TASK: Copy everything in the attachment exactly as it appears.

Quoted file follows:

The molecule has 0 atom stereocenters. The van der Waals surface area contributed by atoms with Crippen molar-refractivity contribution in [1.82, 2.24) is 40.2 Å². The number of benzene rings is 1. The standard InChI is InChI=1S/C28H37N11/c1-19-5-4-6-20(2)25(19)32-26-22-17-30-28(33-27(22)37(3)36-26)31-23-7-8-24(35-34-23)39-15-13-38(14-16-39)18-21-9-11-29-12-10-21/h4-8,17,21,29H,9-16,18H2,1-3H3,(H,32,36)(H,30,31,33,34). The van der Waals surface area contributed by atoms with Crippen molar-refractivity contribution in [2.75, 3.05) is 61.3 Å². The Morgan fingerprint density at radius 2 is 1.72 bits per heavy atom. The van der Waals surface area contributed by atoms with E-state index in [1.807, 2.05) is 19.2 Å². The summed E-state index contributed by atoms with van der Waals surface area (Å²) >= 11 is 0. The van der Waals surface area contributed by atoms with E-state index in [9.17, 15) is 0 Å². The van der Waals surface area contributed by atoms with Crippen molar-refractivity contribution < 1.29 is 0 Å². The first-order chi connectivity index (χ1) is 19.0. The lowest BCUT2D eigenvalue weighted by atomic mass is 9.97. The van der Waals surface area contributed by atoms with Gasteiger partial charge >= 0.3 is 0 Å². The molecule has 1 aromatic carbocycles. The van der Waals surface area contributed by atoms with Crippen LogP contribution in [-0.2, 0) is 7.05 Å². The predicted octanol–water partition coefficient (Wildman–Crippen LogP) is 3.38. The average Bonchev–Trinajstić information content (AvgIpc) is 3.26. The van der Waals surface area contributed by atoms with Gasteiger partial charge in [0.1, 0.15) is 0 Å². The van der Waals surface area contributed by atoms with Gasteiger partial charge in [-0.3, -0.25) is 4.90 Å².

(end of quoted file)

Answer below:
The molecule has 0 atom stereocenters. The van der Waals surface area contributed by atoms with Crippen molar-refractivity contribution in [1.82, 2.24) is 40.2 Å². The number of benzene rings is 1. The standard InChI is InChI=1S/C28H37N11/c1-19-5-4-6-20(2)25(19)32-26-22-17-30-28(33-27(22)37(3)36-26)31-23-7-8-24(35-34-23)39-15-13-38(14-16-39)18-21-9-11-29-12-10-21/h4-8,17,21,29H,9-16,18H2,1-3H3,(H,32,36)(H,30,31,33,34). The van der Waals surface area contributed by atoms with Crippen molar-refractivity contribution in [2.75, 3.05) is 61.3 Å². The Morgan fingerprint density at radius 2 is 1.72 bits per heavy atom. The van der Waals surface area contributed by atoms with E-state index in [1.807, 2.05) is 19.2 Å². The summed E-state index contributed by atoms with van der Waals surface area (Å²) >= 11 is 0. The van der Waals surface area contributed by atoms with E-state index in [9.17, 15) is 0 Å². The van der Waals surface area contributed by atoms with Crippen molar-refractivity contribution < 1.29 is 0 Å². The first-order chi connectivity index (χ1) is 19.0. The lowest BCUT2D eigenvalue weighted by atomic mass is 9.97. The van der Waals surface area contributed by atoms with Gasteiger partial charge >= 0.3 is 0 Å². The molecule has 1 aromatic carbocycles. The van der Waals surface area contributed by atoms with Crippen LogP contribution in [-0.2, 0) is 7.05 Å². The predicted octanol–water partition coefficient (Wildman–Crippen LogP) is 3.38. The average Bonchev–Trinajstić information content (AvgIpc) is 3.26. The van der Waals surface area contributed by atoms with Gasteiger partial charge in [0.1, 0.15) is 0 Å². The van der Waals surface area contributed by atoms with Gasteiger partial charge in [-0.3, -0.25) is 4.90 Å².